Nigeria’s Minister of Communications, Innovation and Digital Economy, Bosun Tijani, has announced a plan to train three million Nigerians with technical talents in the next four years.
Tijani unveiled the new strategic blueprint, ‘Accelerating our Collective Prosperity through Technical Efficiency’, as part of the Ministry’s aim to accelerate the diversification of the Nigerian economy by enhancing productivity in critical sectors through technological innovation.
Between 2023 and 2027, the Ministry has three key objectives which aim to:
- Accelerate the growth of Nigeria as a global technical talent hub and net exporter of talent
- Deepen and accelerate its position in global research in key technology areas
- Raise the complexity and dynamics of Nigeria’s economy by significantly increasing the level of digital literacy across the country
Regarding talent development, one of Nigeria’s main goals is to train three million early to mid-career technical talents throughout the next four years. In the blueprint, the Ministry explains that its training will cover tech-enabled and tech-adjacent skills, core tech competencies and advanced proficiencies.
Bosun Tijani took to LinkedIn to share the strategic blueprint. In the same post, he commented: “Our blueprint has been carefully crafted based on extensive engagement with stakeholders from our ministry – departments, units and parastatals, ecosystem stakeholders and my immediate team. It is designed as a living document outlining our high-level focus areas, as we firm up plans to operationalise these goals.
“I am confident about our next steps as we activate this blueprint and deliver on our plans in line with President Bola Ahmed Tinubu’s ‘Renewed Hope Agenda‘, for the good of all.”
Should its talent training goal come to fruition, the Ministry explained that it hopes to retain at least 1.5 million of the newly skilled tech professionals within its local talent pool and facilitate opportunities for
another 1.5 million of our talented individuals to excel in the global talent marketplace, preferably through remote opportunities.
Driving digital transformation in Nigeria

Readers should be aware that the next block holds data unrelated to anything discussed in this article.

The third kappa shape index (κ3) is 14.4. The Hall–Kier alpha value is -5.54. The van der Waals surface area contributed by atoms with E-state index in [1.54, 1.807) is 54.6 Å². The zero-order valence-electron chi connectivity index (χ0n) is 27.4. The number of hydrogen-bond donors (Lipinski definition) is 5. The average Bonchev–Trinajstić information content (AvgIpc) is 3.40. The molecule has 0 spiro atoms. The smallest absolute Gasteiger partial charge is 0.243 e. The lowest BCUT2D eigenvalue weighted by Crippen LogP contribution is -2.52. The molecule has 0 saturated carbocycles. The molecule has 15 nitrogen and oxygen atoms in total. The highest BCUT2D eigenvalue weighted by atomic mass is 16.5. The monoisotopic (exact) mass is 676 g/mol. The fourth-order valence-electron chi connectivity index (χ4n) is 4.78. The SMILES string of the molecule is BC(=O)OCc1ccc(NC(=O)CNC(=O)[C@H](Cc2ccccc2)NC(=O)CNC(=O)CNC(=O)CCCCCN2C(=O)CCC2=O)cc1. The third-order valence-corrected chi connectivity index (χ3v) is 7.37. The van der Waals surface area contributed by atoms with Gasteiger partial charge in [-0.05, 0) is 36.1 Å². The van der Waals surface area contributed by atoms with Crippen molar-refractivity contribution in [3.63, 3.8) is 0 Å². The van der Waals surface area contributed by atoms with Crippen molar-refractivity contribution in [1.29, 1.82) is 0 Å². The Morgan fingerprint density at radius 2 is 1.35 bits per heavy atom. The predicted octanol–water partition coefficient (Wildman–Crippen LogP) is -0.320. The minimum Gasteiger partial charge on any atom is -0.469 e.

Nigeria has also identified digital literacy as a crucial area to develop. Another key aim it is currently on its way towards achieving is to ensure 95 per cent digital literacy by 2030, as it looks to become a digitally inclusive nation.
The new tech-based strategic blueprint explains how it wants to achieve 70 per cent of this target by 2027 – putting it well on its way to significantly improving this aspect of Nigerian lives.
In order to successfully drive digital transformation in the region, it is of utmost importance that the country does not overlook the implementation of essential technology infrastructure. To ensure this is not the case, Nigeria has introduced its ‘National Broadband Plan’, which includes an aim of boosting its broadband penetration rate to 70 per cent by the end of 2025. The African country currently has a broadband penetration rate of around 50 per cent, which is an achievement in itself, considering the figure sat at only six per cent in 2015.
While Nigeria gears up to drastically improve core infrastructure across the country, it also has its sights on upcoming emerging technology such as artificial intelligence (AI). In line with its other policies, Tijani explains in the blueprint that Nigeria hopes to create over 50,000 jobs in Nigeria’s AI industry by 2030.
Blockchain is also on the radar of the Ministry, which has plans to develop initiatives to facilitate the adoption and integration of blockchain technology in Nigeria’s digital economy. While it hasn’t yet established specific benchmarks for success, in time, goals will likely include to increase the number of startups using blockchain technology, as well as increasing the number and scope of the government’s own blockchain projects.